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Ms. Leigh, I apologize for putting this in the wrong section. I meant to put in the Adult forum.

 

Thank you very much for the feedback. My miscommunication of "hip bone" is more a reflection of my teacher SHOWING US how to make the correction. She did not use the word hip bone. The mistake is in my communication. I guess this just shows how difficult the teacher/learning process is.

 

I think I am just trying to figure out how to ground myself a little bit to gain a little more stability. I have a really high center of gravity and it doesn't take much to throw me off my center. I can remember when I played basketball, I always got yelled at because I got pushed around too easily when I tried to block out.

 

The difficulty I have in thinking about my supporting foot pushing down into the floor is that the first thing I do is grip the floor with my big toe and it pushes me backwards when in releve and causes me to grip my hip flexors when I'm not.

 

On an experiential level, it seems like I have to think about pushing down to pull up at a higher level on my body to gain some stability. I think what Mr. Johnson is talking about with the opposition pull of the thigh bone is kind of what my teacher was talking about. The description of the muscles Ms. Leigh used is also very helpful to me.

 

So, when a teacher talks about "lifting your knee caps," will your knee caps lift automatically if you are "reaching out and pushing down" with the thigh bone? I guess I am trying to find actions that I can do to cover a multitude of sins, like bent knees, low demi-pointe, poor control, because you can only think of so many things at once. Is this concept of pushing down to pull up one of those "covers a multitude of sins" kind of concepts?

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Hopefully, yes! If one has a two way vertical energy going, it should reach throughout the body and do the things you are trying to do as well as your physique will allow. :lol:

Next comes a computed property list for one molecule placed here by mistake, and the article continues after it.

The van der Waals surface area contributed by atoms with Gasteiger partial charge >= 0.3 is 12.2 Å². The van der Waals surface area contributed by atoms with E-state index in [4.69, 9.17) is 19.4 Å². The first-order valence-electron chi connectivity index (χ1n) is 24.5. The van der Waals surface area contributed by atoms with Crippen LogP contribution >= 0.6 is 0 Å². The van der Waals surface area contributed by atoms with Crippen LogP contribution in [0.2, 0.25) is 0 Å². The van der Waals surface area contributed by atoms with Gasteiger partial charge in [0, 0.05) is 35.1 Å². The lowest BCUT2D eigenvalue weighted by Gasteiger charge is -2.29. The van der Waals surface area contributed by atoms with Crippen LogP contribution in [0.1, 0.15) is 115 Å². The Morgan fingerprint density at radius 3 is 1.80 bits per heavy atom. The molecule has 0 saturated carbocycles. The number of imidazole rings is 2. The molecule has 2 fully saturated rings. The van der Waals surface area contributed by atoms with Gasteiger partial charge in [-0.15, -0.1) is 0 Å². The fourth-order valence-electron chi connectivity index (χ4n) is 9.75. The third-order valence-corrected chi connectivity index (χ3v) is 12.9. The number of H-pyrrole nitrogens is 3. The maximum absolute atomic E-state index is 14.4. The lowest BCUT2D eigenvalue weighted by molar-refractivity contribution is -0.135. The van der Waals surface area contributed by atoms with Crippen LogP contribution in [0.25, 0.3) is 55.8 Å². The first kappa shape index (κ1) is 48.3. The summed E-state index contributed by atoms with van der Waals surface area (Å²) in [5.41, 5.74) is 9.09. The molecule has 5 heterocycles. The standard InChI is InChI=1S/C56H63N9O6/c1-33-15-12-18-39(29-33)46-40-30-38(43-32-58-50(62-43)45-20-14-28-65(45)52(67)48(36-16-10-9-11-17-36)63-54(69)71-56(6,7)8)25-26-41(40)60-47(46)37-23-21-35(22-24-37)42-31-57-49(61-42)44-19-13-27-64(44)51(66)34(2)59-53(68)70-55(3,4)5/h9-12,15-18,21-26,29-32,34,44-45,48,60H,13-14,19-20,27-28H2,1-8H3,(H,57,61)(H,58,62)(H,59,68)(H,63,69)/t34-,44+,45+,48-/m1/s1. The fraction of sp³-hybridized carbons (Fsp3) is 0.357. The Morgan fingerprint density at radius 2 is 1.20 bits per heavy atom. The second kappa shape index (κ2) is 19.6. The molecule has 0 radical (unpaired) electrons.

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Hee! :lol: I just had to stand up and try to see what my kneecaps do when I follow my own advice! They move! Whaddaya know about that? In all this time I never noticed! Thanks! :D

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This is a fascinating discussion! I use imagery rather than physical descriptions to try to get my body to do the right things - but the thing that's both so frustrating and so wonderful about something like stepping onto a perfect pique arabesque, say, is that sometimes it just happens and you get a wonderful feeling of calmness, of motion and non-motion at the same time. And then the next time, you're rubbish!

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A good image to use is a tree. The tree is tall. But, the tree grows two ways, up AND down, through the roots to get a good 'footing' into the ground. This enables the tree to be strong in a wind. The limbs grow out and up from the roots and trunk.

 

Another good image to remember in all of dance is...DaVinci's Vitruvian Man. The man and the limbs fill the entire circle. Even in arabesque, the standing leg is lengthening downward, the back leg is lengthening outward, the head, neck, trunk are lengthening upward, the arms are lengthening outward as well (in the proper positions, of course :wub: But, the energy of the limbs and body fill the circle. Not one part of the body is left out. I liken it to the croise position of the arms and legs. It is not truly a croise position unless the head, and focus of the eyes is included. Same for arabesque (to include the head and focus) and to fill the circle.

 

Hope that imagery helps a little.

 

Also, I dislike the term 'pull-up'. I much prefer the term of 'lift off'. Lift off what? Lift the BACK of the ribs up and off of the hips so that the back of the ribs and the hips are in alignment. Just my preference :grinning:

 

b1

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b1, note the tree analogy in my first post on this thread. :grinning:

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I find it helpful when I developpe side, to think about the entire supporting side pushing down into the floor through the foot. It helps me lift out of my hips so the leg goes higher.